The Future Workplace: Will Where We Work Change? – Forbes - Freelance Rack

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Tuesday, August 18, 2020

The Future Workplace: Will Where We Work Change? – Forbes

Traditionally, the workplace has been just that – a place we go to in order to work.

With 8 in 10 company leaders planning to allow employees to work remotely some of the time, according to Gartner research, many are asking whether the days of the physical workplace are numbered. Will our workplace remain an office that we commute to work from, or could it simply be our living space or environment we choose to work?

A place we go to – some of the time

While some organizations such as Twitter, Square, Facebook and Shopify have announced permanent work-from-home plans, not everyone is ready to dispense with the physical workplace just yet.

Working from home has allowed businesses to keep operating during the pandemic, and many employees have thrived, but there’s a growing realization that remote working isn’t for everyone. Some people have struggled with the isolation and loneliness of being apart from their co-workers, while others have had to cope with work-from-home arrangements that are far from ideal. Not everyone has a dedicated office, or even a dedicated working space, they can decamp to. Video calls have proven effective for communicating and collaborating but, arguably, they fall short when it comes to encouraging innovation and relationship-building.

These are just some of the reasons why having a physical workplace is still important, though whether it is used in the same way as before remains to be seen.

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The signs are that post-pandemic, flexible working will become the new ‘normal’; according to estimates from Global Workplace Analytics, 25-30% of the workforce are likely to be working from home multiple days a week by the end of 2021. If this is the case, why would companies spend more than they need to on costly premises or office space that will only be occupied some of the time?

In future, many businesses may decide that a smaller office better suits their needs, and their budget. So, rather than being a place where employees go to work every day, the workplace could become a central hub for employees to gather, collaborate, brainstorm and meet clients when they need to.

Escape the city

If employees aren’t travelling to the office every day, there is less of a need for them to live within reasonable commuting distance. Real estate agents are already reporting a growing trend for migration from large cities to more rural, less densely populated areas as people crave fresh air, a healthier lifestyle and bigger properties with more space for working from home.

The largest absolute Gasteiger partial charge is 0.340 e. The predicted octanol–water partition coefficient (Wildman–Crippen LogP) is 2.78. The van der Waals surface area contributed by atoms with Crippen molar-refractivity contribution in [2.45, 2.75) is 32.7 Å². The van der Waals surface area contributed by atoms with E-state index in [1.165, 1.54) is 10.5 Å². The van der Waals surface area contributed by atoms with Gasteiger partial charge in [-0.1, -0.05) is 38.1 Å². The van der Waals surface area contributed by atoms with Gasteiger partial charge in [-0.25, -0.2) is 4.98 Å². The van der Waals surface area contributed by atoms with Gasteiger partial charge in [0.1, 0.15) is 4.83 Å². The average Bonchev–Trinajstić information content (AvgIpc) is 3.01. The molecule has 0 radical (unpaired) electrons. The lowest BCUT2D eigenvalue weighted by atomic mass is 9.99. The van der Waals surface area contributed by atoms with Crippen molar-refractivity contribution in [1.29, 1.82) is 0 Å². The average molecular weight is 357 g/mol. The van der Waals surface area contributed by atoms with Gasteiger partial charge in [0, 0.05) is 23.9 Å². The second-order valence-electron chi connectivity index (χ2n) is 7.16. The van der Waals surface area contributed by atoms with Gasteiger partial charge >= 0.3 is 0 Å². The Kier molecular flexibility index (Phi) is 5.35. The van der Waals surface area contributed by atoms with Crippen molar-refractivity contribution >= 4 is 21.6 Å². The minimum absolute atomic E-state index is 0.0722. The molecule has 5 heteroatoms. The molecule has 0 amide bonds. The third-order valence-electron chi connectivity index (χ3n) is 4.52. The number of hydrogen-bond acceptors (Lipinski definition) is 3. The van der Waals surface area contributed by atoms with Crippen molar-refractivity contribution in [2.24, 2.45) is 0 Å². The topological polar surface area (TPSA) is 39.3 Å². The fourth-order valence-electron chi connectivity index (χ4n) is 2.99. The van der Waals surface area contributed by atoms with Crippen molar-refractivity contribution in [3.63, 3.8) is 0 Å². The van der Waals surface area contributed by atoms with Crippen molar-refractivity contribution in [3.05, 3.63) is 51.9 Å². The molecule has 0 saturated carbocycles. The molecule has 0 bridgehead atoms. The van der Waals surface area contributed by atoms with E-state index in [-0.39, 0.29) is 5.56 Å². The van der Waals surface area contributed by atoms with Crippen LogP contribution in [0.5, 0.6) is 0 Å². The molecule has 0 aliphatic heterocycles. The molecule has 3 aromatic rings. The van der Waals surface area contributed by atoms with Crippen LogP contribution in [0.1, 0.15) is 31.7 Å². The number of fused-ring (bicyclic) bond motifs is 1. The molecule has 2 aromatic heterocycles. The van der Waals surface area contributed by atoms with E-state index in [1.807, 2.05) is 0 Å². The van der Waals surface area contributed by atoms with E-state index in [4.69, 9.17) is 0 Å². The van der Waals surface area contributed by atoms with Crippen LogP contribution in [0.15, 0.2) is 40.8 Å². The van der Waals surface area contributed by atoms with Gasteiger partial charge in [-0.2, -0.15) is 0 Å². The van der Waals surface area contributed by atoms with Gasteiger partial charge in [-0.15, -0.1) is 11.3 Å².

As life and work become more rural, international architect and engineering firm BDP predicts that local neighbourhoods will take on a new significance and that businesses will spring up to serve the needs of local workers. This might include hubs offering office equipment such as printers and scanners so that people have what they need nearby.

Mindful of the fact that keeping people physically connected is beneficial, some businesses may look to operate more regional outposts close to where employees live. These would allow employees to escape the confines of home and interact with others without having a long commute. Tech firm Fujitsu has already announced such a strategy in Japan; it plans to halve its office space in the next three years and set up a system of hub and satellite offices in areas where most of its workforce resides.

And for businesses wanting even more flexibility, negotiating a flexible lease or membership with a co-working company like Regus, WeWork or The Office Group could give them access to the regional, national or even international office facilities they need.

Move to another country

While 95% of remote jobs today require workers to be in a certain state or country, usually due to employment and tax laws, around 5% are location-agnostic, according to flexible job search site FlexJobs. As remote working rises in popularity, it is not unreasonable to expect that proportion to grow, which means that, for some people, the workplace could soon be virtually anywhere in the world.

Thanks to new one-year digital nomad visas, that could even mean Bermuda, Barbados, Estonia or Georgia. In a bid to make up for lost tourism due to the pandemic and boost their economies, these countries are hoping to lure remote workers with their beaches, lifestyle benefits or low living costs and (at the time of writing) low coronavirus infection rates.

When travel restrictions ease, working in sunnier climes or experiencing a new culture could be an attractive option for many. Provided people are productive and willing to work across time zones, if required, there is no reason why employers shouldn’t support it.

Anyplace, anywhere

The physical workplace is unlikely to disappear altogether – at least not yet. There are advantages in bringing people together in a single place, even if less frequently than before. But it won’t be the workplace as we know it today. As employers increasingly recognize that output is what matters, not how many hours people spend at their desks, there will be more flexibility in where people work. How much flexibility will depend on the nature of the work but, with the right technology and an Internet connection, it could potentially be anywhere they choose. Desert island, anyone?



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